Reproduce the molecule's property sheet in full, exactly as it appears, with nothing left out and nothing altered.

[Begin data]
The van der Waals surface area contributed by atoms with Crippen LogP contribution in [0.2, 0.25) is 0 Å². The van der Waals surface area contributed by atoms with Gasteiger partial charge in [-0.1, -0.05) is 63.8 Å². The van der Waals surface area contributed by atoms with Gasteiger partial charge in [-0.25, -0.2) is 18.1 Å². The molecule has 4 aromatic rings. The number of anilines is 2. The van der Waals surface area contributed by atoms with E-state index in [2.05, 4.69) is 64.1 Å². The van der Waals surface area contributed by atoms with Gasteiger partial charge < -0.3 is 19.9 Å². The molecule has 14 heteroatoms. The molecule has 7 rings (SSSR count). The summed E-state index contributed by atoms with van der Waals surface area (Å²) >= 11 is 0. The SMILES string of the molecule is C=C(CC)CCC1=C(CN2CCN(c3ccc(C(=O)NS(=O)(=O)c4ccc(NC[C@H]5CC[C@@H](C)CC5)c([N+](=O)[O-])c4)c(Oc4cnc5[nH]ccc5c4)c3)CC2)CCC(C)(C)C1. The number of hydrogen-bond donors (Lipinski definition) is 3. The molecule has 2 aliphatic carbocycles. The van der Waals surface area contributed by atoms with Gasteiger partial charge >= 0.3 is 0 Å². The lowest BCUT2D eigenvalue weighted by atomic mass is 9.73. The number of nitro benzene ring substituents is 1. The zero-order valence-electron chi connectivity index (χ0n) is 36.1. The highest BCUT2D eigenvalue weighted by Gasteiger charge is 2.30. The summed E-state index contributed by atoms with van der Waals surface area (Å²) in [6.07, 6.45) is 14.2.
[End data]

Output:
The van der Waals surface area contributed by atoms with Crippen LogP contribution in [0.2, 0.25) is 0 Å². The van der Waals surface area contributed by atoms with Gasteiger partial charge in [-0.1, -0.05) is 63.8 Å². The van der Waals surface area contributed by atoms with Gasteiger partial charge in [-0.25, -0.2) is 18.1 Å². The molecule has 4 aromatic rings. The number of anilines is 2. The van der Waals surface area contributed by atoms with E-state index in [2.05, 4.69) is 64.1 Å². The van der Waals surface area contributed by atoms with Gasteiger partial charge < -0.3 is 19.9 Å². The molecule has 14 heteroatoms. The molecule has 7 rings (SSSR count). The summed E-state index contributed by atoms with van der Waals surface area (Å²) >= 11 is 0. The SMILES string of the molecule is C=C(CC)CCC1=C(CN2CCN(c3ccc(C(=O)NS(=O)(=O)c4ccc(NC[C@H]5CC[C@@H](C)CC5)c([N+](=O)[O-])c4)c(Oc4cnc5[nH]ccc5c4)c3)CC2)CCC(C)(C)C1. The number of hydrogen-bond donors (Lipinski definition) is 3. The molecule has 2 aliphatic carbocycles. The van der Waals surface area contributed by atoms with Gasteiger partial charge >= 0.3 is 0 Å². The lowest BCUT2D eigenvalue weighted by atomic mass is 9.73. The number of nitro benzene ring substituents is 1. The zero-order valence-electron chi connectivity index (χ0n) is 36.1. The highest BCUT2D eigenvalue weighted by Gasteiger charge is 2.30. The summed E-state index contributed by atoms with van der Waals surface area (Å²) in [6.07, 6.45) is 14.2.